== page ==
Umm...yeah. Where to start with this? The "it's a crime of power and domination, not hate" bit? Or the "it happens" bit, as if rape were some sort of natural event that just...oh...happens, like the weather? I had to respond.

So, in the interest of A) preserving my writings on the subject where I'll be able to find them, and B) sharing my wisdom and brilliance (yeah right) with you all, I have reproduced my response below, under the horizontal rule.




I disagree with your construction of rape as a hate crime, because it happens regardless of gender (male-male, female-female, female-male.) It's a crime of power and domination, not hate. Perhaps self-hate... but I kind of get your point.

Ah, but, since 95% of rapes reported are male perpetrator, female victim, AND rape constitutes an attack on the woman because she is a woman, I would say it definitely qualifies as a hate crime.

Men who are raped are almost always raped by other men, such as in prison settings. The lingo for this is "making him my bitch", which is a term that misogynists also use to refer to women. So...the rape of the male serves to devalue him by making him "play the woman". The viewpoint here is that women are less important, less valuable, and thus things to be used.

It is true that men can be raped outside of prison, and sometimes even by women. I myself know two men who were raped by women. However, I know hundreds of women who were raped by men. This is anecdotal, but it is borne out by the actual crime statistics: men can be raped, but they need not fear it the way women are forced to. Rape is thus a crime overwhelmingly directed at women, as a group, and qualifies as a hate crime.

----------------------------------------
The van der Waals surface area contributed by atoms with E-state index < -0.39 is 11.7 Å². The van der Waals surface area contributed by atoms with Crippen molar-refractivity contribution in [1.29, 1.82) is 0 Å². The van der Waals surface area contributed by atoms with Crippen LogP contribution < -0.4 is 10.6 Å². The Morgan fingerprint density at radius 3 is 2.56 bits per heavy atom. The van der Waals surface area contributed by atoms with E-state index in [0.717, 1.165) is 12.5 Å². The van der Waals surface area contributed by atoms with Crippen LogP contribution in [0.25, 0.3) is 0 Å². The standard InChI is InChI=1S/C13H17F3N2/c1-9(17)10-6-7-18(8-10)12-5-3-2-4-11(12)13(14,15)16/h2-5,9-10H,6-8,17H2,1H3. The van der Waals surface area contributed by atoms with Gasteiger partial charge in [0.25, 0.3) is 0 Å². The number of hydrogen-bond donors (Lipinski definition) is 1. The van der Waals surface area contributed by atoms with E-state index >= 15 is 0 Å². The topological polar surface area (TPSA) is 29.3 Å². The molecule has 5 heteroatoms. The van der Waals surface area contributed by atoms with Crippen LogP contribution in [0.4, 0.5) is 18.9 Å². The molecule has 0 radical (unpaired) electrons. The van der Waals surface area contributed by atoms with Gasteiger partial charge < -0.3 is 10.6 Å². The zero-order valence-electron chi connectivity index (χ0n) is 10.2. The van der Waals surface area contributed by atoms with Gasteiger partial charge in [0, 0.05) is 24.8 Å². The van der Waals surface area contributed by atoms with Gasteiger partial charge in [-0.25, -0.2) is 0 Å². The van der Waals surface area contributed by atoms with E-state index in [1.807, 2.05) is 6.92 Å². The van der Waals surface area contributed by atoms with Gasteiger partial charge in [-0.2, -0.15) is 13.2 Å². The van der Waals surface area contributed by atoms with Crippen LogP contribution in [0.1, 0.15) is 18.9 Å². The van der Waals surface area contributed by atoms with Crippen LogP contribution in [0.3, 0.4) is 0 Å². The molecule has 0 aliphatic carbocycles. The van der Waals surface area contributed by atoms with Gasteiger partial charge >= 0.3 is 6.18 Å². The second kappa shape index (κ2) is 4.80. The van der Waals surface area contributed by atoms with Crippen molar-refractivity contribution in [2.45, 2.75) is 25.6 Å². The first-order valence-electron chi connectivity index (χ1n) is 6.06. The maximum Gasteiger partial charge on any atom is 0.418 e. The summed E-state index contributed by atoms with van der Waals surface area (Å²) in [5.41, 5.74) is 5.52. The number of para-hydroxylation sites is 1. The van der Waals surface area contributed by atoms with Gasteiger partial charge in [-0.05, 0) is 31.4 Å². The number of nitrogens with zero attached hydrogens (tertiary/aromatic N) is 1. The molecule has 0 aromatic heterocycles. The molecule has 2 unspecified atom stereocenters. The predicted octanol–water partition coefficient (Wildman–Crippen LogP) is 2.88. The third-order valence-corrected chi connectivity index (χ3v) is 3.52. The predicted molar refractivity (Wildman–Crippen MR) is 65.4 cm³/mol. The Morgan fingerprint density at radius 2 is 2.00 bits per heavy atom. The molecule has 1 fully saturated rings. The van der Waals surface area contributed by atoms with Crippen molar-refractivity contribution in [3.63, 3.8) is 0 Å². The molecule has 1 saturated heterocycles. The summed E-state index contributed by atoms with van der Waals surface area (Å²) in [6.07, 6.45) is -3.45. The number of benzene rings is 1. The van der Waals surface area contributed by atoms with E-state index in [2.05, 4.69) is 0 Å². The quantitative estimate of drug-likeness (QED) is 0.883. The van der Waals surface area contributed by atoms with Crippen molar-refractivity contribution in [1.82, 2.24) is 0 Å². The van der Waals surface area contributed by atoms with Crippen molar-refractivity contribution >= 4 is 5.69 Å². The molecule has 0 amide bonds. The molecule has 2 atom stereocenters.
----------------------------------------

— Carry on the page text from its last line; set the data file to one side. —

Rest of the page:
Historically, and today, women have been the group of people most hated, most reviled, most oppressed, and most devalued in the world. This occurs across cultures, religions, and ethnic groups. Even minorities who have been oppressed themselves often oppress the women in their group (ask Sandra Cisneros, for instance, about how Latina women are treated by Latino men). If this doesn't make violence against women a hate crime...there is no meaning to the term.
flewellyn: (Default)
I posted this on this blog, discussing the 17 year old Oregon girl who, after accusing her boyfriend and two of his friends of raping her, was convicted of filing a false police report; the apparent reasoning by the judge was that, since the prosecution couldn't find enough evidence that the rape had taken place, she was obviously lying. Several commenters on the blog proceeded to do the usual misogynist bashing of women, feminism, and the notion that rape actually happens all that often, and went off accusing women of lying about rape as often as 25% of the time.